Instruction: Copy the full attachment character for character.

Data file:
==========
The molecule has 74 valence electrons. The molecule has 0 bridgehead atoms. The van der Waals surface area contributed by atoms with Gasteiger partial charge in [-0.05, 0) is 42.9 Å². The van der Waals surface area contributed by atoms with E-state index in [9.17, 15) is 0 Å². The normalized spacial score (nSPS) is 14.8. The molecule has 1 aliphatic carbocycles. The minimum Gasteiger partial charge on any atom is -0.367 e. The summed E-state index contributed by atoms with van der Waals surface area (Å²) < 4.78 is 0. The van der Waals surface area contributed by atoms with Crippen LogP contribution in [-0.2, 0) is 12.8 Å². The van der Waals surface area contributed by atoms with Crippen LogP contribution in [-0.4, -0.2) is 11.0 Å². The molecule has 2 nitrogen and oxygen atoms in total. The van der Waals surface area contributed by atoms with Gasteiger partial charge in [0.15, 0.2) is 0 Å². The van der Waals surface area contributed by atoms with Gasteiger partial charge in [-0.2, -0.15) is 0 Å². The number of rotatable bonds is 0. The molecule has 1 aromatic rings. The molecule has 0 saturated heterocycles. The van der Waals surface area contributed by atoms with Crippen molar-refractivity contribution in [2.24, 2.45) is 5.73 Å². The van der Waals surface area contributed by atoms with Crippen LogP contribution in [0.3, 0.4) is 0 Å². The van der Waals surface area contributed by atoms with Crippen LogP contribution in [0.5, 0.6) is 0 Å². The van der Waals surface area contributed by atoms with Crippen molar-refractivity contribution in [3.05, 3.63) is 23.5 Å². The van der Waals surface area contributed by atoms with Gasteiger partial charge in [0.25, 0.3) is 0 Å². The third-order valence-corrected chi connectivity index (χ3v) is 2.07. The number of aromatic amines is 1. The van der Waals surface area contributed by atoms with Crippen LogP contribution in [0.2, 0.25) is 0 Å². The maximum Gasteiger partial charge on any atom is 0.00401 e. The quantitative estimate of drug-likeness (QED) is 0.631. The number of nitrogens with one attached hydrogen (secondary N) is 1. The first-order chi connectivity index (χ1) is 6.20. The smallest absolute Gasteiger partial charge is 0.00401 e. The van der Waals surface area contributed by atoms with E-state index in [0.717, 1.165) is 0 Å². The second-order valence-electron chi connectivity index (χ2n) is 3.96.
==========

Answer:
The molecule has 74 valence electrons. The molecule has 0 bridgehead atoms. The van der Waals surface area contributed by atoms with Gasteiger partial charge in [-0.05, 0) is 42.9 Å². The van der Waals surface area contributed by atoms with E-state index in [9.17, 15) is 0 Å². The normalized spacial score (nSPS) is 14.8. The molecule has 1 aliphatic carbocycles. The minimum Gasteiger partial charge on any atom is -0.367 e. The summed E-state index contributed by atoms with van der Waals surface area (Å²) < 4.78 is 0. The van der Waals surface area contributed by atoms with Crippen LogP contribution in [-0.2, 0) is 12.8 Å². The van der Waals surface area contributed by atoms with Crippen LogP contribution in [-0.4, -0.2) is 11.0 Å². The molecule has 2 nitrogen and oxygen atoms in total. The van der Waals surface area contributed by atoms with Gasteiger partial charge in [0.15, 0.2) is 0 Å². The van der Waals surface area contributed by atoms with Gasteiger partial charge in [-0.2, -0.15) is 0 Å². The number of rotatable bonds is 0. The molecule has 1 aromatic rings. The molecule has 0 saturated heterocycles. The van der Waals surface area contributed by atoms with Crippen molar-refractivity contribution in [2.24, 2.45) is 5.73 Å². The van der Waals surface area contributed by atoms with Crippen LogP contribution in [0.3, 0.4) is 0 Å². The van der Waals surface area contributed by atoms with Crippen LogP contribution in [0.5, 0.6) is 0 Å². The van der Waals surface area contributed by atoms with Crippen molar-refractivity contribution in [3.05, 3.63) is 23.5 Å². The van der Waals surface area contributed by atoms with Gasteiger partial charge in [0.25, 0.3) is 0 Å². The third-order valence-corrected chi connectivity index (χ3v) is 2.07. The number of aromatic amines is 1. The van der Waals surface area contributed by atoms with Crippen LogP contribution in [0.2, 0.25) is 0 Å². The maximum Gasteiger partial charge on any atom is 0.00401 e. The quantitative estimate of drug-likeness (QED) is 0.631. The number of nitrogens with one attached hydrogen (secondary N) is 1. The first-order chi connectivity index (χ1) is 6.20. The smallest absolute Gasteiger partial charge is 0.00401 e. The van der Waals surface area contributed by atoms with E-state index in [0.717, 1.165) is 0 Å². The second-order valence-electron chi connectivity index (χ2n) is 3.96.